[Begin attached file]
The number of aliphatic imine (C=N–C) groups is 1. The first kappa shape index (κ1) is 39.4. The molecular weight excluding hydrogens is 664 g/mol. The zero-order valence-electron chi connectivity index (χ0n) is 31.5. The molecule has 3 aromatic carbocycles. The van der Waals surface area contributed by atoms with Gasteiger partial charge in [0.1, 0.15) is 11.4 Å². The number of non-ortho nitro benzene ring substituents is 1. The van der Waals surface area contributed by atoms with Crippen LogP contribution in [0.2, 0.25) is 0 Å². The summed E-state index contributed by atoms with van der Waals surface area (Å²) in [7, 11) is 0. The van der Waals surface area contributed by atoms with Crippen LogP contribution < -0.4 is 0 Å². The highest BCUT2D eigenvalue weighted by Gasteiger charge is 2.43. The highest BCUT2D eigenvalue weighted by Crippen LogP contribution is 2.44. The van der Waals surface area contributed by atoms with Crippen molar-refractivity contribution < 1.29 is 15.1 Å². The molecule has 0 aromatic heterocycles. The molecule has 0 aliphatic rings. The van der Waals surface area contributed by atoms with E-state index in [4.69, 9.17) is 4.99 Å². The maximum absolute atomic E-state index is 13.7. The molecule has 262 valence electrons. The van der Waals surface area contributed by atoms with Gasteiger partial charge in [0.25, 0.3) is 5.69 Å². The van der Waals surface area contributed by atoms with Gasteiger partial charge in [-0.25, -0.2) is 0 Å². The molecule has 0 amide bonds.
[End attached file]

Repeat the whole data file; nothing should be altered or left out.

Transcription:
The number of aliphatic imine (C=N–C) groups is 1. The first kappa shape index (κ1) is 39.4. The molecular weight excluding hydrogens is 664 g/mol. The zero-order valence-electron chi connectivity index (χ0n) is 31.5. The molecule has 3 aromatic carbocycles. The van der Waals surface area contributed by atoms with Gasteiger partial charge in [0.1, 0.15) is 11.4 Å². The number of non-ortho nitro benzene ring substituents is 1. The van der Waals surface area contributed by atoms with Crippen LogP contribution in [0.2, 0.25) is 0 Å². The summed E-state index contributed by atoms with van der Waals surface area (Å²) in [7, 11) is 0. The van der Waals surface area contributed by atoms with Crippen LogP contribution < -0.4 is 0 Å². The highest BCUT2D eigenvalue weighted by Gasteiger charge is 2.43. The highest BCUT2D eigenvalue weighted by Crippen LogP contribution is 2.44. The van der Waals surface area contributed by atoms with Crippen molar-refractivity contribution < 1.29 is 15.1 Å². The molecule has 0 aromatic heterocycles. The molecule has 0 aliphatic rings. The van der Waals surface area contributed by atoms with E-state index in [4.69, 9.17) is 4.99 Å². The maximum absolute atomic E-state index is 13.7. The molecule has 262 valence electrons. The van der Waals surface area contributed by atoms with Gasteiger partial charge in [0.25, 0.3) is 5.69 Å². The van der Waals surface area contributed by atoms with Gasteiger partial charge in [-0.25, -0.2) is 0 Å². The molecule has 0 amide bonds.